The House Public Education Committee met Wednesday to discuss two interim charges related to school safety. Committee Chairman Dan Huberty (R-Houston) explained the significance of these charges in the wake of the tragic school shooting in Santa Fe, Texas, and a list of school safety recommendations released by Gov. Greg Abbott. Rep. Huberty opened the meeting by reading the interim charges aloud:
- Review the effectiveness of schools’ current multi-hazard emergency operation plans. Determine any areas of deficiency and make recommendations to ensure student safety. Research violence prevention strategies, such as threat assessment, that are available for school personnel to identify students who might pose a threat to themselves or others. Identify resources and training available to schools to help them develop intervention plans that address the underlying problems that caused the threatening behavior.
- Examine current school facilities and grounds. Consider any research-based ‘best practices’ when designing a school to provide a more secure environment. Review the effectiveness of installing metal detectors, cameras, safety locks, streaming video of school security cameras, and other measures designed to improve school safety.
Texas Education Agency (TEA) Commissioner Mike Morath was the first to testify, and addressed the school marshals program that allows districts to arm teachers and staff who voluntarily undergo special training. Morath noted that this is an option for districts that choose to use it. He also encouraged districts to partner with local law enforcement organizations to find innovative ways to increase police presence on campus, such as by inviting officers to take their breaks on school campuses.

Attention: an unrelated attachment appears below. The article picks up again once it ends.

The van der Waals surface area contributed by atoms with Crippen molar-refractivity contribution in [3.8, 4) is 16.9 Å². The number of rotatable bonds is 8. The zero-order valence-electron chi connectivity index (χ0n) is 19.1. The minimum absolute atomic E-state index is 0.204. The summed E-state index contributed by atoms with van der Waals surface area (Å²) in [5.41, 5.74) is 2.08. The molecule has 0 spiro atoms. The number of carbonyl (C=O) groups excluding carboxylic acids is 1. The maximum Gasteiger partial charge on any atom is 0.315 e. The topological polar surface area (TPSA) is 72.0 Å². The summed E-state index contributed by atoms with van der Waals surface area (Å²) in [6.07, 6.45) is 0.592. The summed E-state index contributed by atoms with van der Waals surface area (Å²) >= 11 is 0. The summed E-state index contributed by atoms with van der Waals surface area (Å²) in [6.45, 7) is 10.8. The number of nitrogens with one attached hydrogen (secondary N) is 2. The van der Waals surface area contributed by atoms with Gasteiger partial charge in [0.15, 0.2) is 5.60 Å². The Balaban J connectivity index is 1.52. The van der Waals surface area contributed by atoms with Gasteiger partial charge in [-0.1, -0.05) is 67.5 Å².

State Rep. Joe Deshotel (D-Beaumont) asked whether school marshal candidates must undergo a psychological evaluation in order to ensure individuals who volunteer for the position do so for the right reasons. Morath indicated that individuals must be nominated by others, and stressed the training requirements for the program.
Much of Commissioner Morath’s testimony mirrored what he told a Senate committee earlier this month. State Rep. Alma Allen (D-Houston) indicated funding is a challenge for making additional training and supports available for character education. Morath suggested that teacher certification redesign may help, but the redesign isn’t schedule until 2022.
Committee Vice-Chair Diego Bernal (D-San Antonio) recommended more mental health personnel, such as trauma counselors, on school campuses. State Rep. Morgan Meyer (R-Dallas) asked the commissioner directly whether the legislature should require and fund trauma counselors. Morath punted on the question, saying needs and resources vary from district to district. On further questioning from state Rep. Gary VanDeaver (R-New Boston), Morath acknowledged that mental health services could be part of a special appropriations request independent of TEA’s regular budget submission. Chair Huberty pressed the commissioner on the question – clearly indicating the committee is focused on getting more counselors into school with a potential state funding assist.
Humble ISD Superintendent Elizabeth Fagen testified regarding a number of physical security issues, such as fire alarms and building design. Fagen indicated that making the changes proposed by the governor’s office could cost between $100,000 and $250,000 per campus. Members heard from a total of nine panels, covering everything from student mental health services to how schools are designed. Representatives from groups representing school social workers and licensed specialists in school psychology emphasized the difference between their jobs and those of standard school counselors, who are primarily focused on preparing students to graduate. Public testimony consisted of a mix of school safety product vendors and advocates for students with mental health issues — the latter of whom warned against unfair discrimination.